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Topic: The Outer Realms

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  1. #1

    The Outer Realms

    The Outer Realms - https://app.box.com/s/zidxfugavisxhaw1uzsipb3e6o6pzvr0
    The Outer Realms Score - https://app.box.com/s/blkwx0j91g5tdv3sfa7e4zg8wtfmo09d



    Just getting over viral pneumonia - wow -not fun.. Here is a new composition



    Commentary The Outer Realms
    This loosely reflects ‘the outer realms of my mind/and the edges I don’t often go to’.. I’ve always allowed my mind to go any direction in my quest for musical creatine. Although with time - one needs to place different boundaries to prevent chaos. All the sounds are reflective of events or beliefs in my mind. They are like my ‘pet sounds’.. I am drawn to this combination of sounds for my sound palette.
    The piece reflects various moods, processes and motifs that have happened to me.

    I spend time on the Ringo Starr drum/orchestral percussion fills; rather than rely on on steady drumming. The use of only fills allows me to include more musical matter without the piece getting too dense.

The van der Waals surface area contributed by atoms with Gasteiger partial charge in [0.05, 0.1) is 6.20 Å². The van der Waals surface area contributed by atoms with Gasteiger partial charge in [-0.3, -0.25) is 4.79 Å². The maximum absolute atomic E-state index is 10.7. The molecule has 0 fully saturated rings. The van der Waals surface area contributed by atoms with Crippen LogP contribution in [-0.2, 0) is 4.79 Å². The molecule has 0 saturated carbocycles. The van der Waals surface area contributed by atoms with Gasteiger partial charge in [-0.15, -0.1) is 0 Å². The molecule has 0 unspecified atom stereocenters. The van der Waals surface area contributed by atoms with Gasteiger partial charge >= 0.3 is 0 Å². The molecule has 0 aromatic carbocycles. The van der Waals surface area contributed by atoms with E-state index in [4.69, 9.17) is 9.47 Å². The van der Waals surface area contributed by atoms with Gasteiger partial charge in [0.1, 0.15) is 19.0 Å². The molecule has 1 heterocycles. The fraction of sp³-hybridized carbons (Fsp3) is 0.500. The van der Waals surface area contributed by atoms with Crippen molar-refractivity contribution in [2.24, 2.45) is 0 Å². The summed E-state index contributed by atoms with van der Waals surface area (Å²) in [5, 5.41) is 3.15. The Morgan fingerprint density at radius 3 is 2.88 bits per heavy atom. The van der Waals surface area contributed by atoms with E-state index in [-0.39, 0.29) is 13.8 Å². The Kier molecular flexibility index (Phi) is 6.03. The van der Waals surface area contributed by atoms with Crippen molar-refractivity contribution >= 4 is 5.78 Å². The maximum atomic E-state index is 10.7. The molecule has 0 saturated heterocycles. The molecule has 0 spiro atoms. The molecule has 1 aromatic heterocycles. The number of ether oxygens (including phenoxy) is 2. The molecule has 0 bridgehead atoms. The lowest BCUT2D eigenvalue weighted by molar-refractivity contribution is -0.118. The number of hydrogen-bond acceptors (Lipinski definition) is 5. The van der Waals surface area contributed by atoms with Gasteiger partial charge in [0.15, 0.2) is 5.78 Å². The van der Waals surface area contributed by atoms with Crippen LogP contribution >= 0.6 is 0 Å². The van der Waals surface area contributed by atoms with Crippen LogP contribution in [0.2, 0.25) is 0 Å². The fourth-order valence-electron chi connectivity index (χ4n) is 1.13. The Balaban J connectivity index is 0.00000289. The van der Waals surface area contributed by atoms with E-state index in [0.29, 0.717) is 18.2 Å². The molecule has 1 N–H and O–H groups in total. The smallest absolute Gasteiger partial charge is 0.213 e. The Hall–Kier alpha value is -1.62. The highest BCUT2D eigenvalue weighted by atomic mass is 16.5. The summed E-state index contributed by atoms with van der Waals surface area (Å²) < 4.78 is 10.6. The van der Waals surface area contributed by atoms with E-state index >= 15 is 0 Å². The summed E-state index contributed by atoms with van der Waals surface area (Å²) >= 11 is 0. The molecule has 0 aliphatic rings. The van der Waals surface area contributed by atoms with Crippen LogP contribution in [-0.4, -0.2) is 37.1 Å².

I again used various, sound rooms, halls or no reverb, or room acoustics. I wanted different instruments to be coming from different environments. I realize too often in conventional music I get ‘stuck’ on the sound of the hall, or reverb that was used. To me, it often overpowers or dilutes the emotion of the notes of various instruments. I also feel the different acoustic environments on different instruments, adds to the quality of the piece in that it is ‘un-natural’ although concsciously most listeners will not be aware of it. I feel it also adds to the impact of different unanticipated sounds, instruments, thus setting up the listener’s mind for something different.
    Like most of my pieces lately.. I start with a chord progression, generally a generic piano chording track. working on pacing, complexity of chords etc, As piece evolves, I sometimes used chord substitutions,/more complex forms of chord, so the piece doesn’t have clear repeatable sections . As I create the piece, I take the chord track out, other instruments play notes that alter what the original chord would have been.. I develop melodies, motifs, and harmonies, sometimes altering, what the original chords were, or making them more complex.